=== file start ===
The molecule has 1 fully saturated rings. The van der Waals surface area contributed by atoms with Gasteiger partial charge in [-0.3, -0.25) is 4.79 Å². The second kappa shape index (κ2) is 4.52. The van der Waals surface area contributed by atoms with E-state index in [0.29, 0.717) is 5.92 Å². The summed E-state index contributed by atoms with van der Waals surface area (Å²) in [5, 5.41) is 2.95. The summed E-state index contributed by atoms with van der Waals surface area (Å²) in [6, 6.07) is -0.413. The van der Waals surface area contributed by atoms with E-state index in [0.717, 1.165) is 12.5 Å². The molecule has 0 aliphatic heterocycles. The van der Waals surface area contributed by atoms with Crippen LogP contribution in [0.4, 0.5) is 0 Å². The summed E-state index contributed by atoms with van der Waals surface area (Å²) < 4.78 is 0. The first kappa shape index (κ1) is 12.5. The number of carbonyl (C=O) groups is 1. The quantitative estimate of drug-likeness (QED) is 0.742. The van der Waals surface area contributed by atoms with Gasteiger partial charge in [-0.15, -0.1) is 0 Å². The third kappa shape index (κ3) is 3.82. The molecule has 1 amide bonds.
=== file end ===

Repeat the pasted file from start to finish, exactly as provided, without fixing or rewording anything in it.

The molecule has 1 fully saturated rings. The van der Waals surface area contributed by atoms with Gasteiger partial charge in [-0.3, -0.25) is 4.79 Å². The second kappa shape index (κ2) is 4.52. The van der Waals surface area contributed by atoms with E-state index in [0.29, 0.717) is 5.92 Å². The summed E-state index contributed by atoms with van der Waals surface area (Å²) in [5, 5.41) is 2.95. The summed E-state index contributed by atoms with van der Waals surface area (Å²) in [6, 6.07) is -0.413. The van der Waals surface area contributed by atoms with E-state index in [0.717, 1.165) is 12.5 Å². The molecule has 0 aliphatic heterocycles. The van der Waals surface area contributed by atoms with Crippen LogP contribution in [0.4, 0.5) is 0 Å². The summed E-state index contributed by atoms with van der Waals surface area (Å²) < 4.78 is 0. The first kappa shape index (κ1) is 12.5. The number of carbonyl (C=O) groups is 1. The quantitative estimate of drug-likeness (QED) is 0.742. The van der Waals surface area contributed by atoms with Gasteiger partial charge in [-0.15, -0.1) is 0 Å². The third kappa shape index (κ3) is 3.82. The molecule has 1 amide bonds.